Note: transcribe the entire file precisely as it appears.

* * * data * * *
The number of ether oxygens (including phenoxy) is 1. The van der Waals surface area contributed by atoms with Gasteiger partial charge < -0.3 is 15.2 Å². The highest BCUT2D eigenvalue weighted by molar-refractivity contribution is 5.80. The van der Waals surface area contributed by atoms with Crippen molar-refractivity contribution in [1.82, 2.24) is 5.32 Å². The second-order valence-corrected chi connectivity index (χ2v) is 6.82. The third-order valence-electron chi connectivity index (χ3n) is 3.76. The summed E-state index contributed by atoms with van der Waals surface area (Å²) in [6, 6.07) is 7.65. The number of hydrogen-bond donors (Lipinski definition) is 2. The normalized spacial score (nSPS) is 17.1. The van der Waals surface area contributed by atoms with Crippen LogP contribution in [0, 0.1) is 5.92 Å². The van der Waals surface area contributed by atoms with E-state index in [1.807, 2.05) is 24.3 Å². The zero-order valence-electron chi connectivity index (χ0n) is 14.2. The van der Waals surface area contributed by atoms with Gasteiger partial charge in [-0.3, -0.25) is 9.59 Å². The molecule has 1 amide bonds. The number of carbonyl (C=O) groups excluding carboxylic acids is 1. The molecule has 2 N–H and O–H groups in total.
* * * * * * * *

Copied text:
The number of ether oxygens (including phenoxy) is 1. The van der Waals surface area contributed by atoms with Gasteiger partial charge < -0.3 is 15.2 Å². The highest BCUT2D eigenvalue weighted by molar-refractivity contribution is 5.80. The van der Waals surface area contributed by atoms with Crippen molar-refractivity contribution in [1.82, 2.24) is 5.32 Å². The second-order valence-corrected chi connectivity index (χ2v) is 6.82. The third-order valence-electron chi connectivity index (χ3n) is 3.76. The summed E-state index contributed by atoms with van der Waals surface area (Å²) in [6, 6.07) is 7.65. The number of hydrogen-bond donors (Lipinski definition) is 2. The normalized spacial score (nSPS) is 17.1. The van der Waals surface area contributed by atoms with Crippen LogP contribution in [0, 0.1) is 5.92 Å². The van der Waals surface area contributed by atoms with E-state index in [1.807, 2.05) is 24.3 Å². The zero-order valence-electron chi connectivity index (χ0n) is 14.2. The van der Waals surface area contributed by atoms with Gasteiger partial charge in [-0.3, -0.25) is 9.59 Å². The molecule has 1 amide bonds. The number of carbonyl (C=O) groups excluding carboxylic acids is 1. The molecule has 2 N–H and O–H groups in total.